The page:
Digital Photos: Smile You're On Candid Computer

Software, scanners, and color printers are making digital photography a snap

Remember all those photos you snapped of your kid's wedding and the family vacations by the lake? You'd have the film developed in a couple of hours or days, then force your friends to admire every darn picture. Which shoe box did you put them in anyway?

These days, you're just as snap-happy, but you treat the photos in an entirely different manner. You still make your pals look at every last one, but now the pix are displayed on a greeting card, T-shirt, or your home page on the World Wide Web.

Digital photography may well emerge as the next "killer app" for consumers. The proliferation of inexpensive color inkjet printers and ever more powerful multimedia computers is helping spark the PC picture market. So is the ability to swap photos over the Internet.

NEW STANDARD. What's more, the prices of digital cameras and scanners are dropping dramatically. In fact, some HP Pavilion computers from Hewlett-Packard come with PhotoDrive scanners from Storm Technology built into the drive bays. Scanners aimed solely at color photos begin at $199. For $100 more, you can graduate to a full-page-size color scanner such as Storm's EasyPhoto SmartPage. Meanwhile, Kodak's pocket-size DC20 digital camera starts at about $300.

Indeed, there are a number of ways to help your PC get the picture. Perhaps you'll have conventional prints made. But this time, you may use a scanner to transfer the photos onto your computer. Or you'll have the film processed onto a floppy disk or Photo CD. Seattle FilmWorks, a mail-order film processor, charges $3.95 on top of its regular fee to place digitized film onto a floppy or let you download photos from their Web site (http://www. A similar service is available at PictureVision's PhotoNet site (http://, which is backed by photofinishers such as Konica and Wolf Camera & Video.

People who demand higher-resolution pictures can take advantage of a new industry photo standard, known as FlashPix, developed by Eastman Kodak, Hewlett-Packard, Microsoft, and startup Live Picture, whose CEO is former Apple Computer boss John Sculley. And with new software such as Microsoft Picture It! and LivePix from Live Picture that exploit the new standard, consumers can edit pictures in, well, a flash. And a FlashPix CD from Kodak will cost about $20 for a 24-shot roll of conventional color film (BW--Oct. 14).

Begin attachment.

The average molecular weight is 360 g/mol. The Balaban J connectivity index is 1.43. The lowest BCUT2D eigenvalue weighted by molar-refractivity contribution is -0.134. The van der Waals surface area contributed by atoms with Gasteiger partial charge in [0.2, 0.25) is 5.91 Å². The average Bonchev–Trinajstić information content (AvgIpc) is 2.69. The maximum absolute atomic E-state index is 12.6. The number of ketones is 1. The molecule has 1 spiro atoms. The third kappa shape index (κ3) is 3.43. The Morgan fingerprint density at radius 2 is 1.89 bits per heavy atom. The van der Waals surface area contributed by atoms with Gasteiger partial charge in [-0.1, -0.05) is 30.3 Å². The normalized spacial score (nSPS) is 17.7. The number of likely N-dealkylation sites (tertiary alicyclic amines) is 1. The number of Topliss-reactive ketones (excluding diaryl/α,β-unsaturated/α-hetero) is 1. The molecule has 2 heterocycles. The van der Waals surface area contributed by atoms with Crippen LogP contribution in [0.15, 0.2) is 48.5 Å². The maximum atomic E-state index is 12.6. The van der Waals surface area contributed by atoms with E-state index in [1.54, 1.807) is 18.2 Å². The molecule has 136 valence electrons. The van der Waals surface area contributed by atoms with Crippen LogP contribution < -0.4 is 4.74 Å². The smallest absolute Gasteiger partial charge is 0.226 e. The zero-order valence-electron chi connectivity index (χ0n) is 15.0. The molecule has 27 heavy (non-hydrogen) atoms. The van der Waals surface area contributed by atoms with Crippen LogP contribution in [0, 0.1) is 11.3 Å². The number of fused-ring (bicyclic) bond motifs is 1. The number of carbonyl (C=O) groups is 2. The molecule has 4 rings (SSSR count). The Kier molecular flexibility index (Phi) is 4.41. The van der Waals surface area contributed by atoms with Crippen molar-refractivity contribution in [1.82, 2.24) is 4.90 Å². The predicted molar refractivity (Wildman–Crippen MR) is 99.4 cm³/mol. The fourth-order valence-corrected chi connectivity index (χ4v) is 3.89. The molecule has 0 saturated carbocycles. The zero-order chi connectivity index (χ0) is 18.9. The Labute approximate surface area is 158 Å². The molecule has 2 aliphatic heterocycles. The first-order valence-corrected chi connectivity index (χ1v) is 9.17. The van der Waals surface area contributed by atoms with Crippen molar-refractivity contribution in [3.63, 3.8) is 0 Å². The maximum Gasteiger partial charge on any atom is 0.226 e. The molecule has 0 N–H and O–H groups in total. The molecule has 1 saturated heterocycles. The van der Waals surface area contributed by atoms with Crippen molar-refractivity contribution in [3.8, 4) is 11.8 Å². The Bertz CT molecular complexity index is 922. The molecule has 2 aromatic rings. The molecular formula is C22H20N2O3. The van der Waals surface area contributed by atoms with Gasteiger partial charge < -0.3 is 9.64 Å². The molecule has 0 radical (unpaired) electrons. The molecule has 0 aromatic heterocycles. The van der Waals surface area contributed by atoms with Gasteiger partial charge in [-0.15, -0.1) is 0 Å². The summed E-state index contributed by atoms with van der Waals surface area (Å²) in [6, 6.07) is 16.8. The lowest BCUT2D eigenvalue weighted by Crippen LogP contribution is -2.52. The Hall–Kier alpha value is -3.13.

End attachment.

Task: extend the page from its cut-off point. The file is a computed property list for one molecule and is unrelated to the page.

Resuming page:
CARDS AND MUGS. Then again, you may want to skip film altogether. In lieu of silver halide, digital cameras store images on memory chips inside the models until they're dumped onto a PC. Yet another filmless approach is to grab video images for your PC directly from a camcorder, VCR, or television, by plugging a nifty pocket-size $200 device called Snappy from Play Inc. into those components.

After pictures arrive on your hard drive, it's a snap to turn your PC into a digital darkroom. Even tyros can use clever software programs such as Adobe PhotoDeluxe from Adobe Systems, MGI PhotoSuite from MGI Software, as well as Picture It! and LivePix, to remove red eye, alter backgrounds, adjust hues and contrasts, apply special effects, and otherwise doctor images.

Once an image passes inspection, you can drop the picture into school reports, newsletters, or zap it off to the Web. You might store digitized photos in genealogy programs or use them in cards made with Microsoft's Greetings Workshop or Micrografx' American Greetings CreataCardPlus. Many programs also let you place pictures on calendars, mugs, magnets, or screen savers, or use the images in a business presentation. And you can print out the works with inexpensive, near photo quality inkjet printers.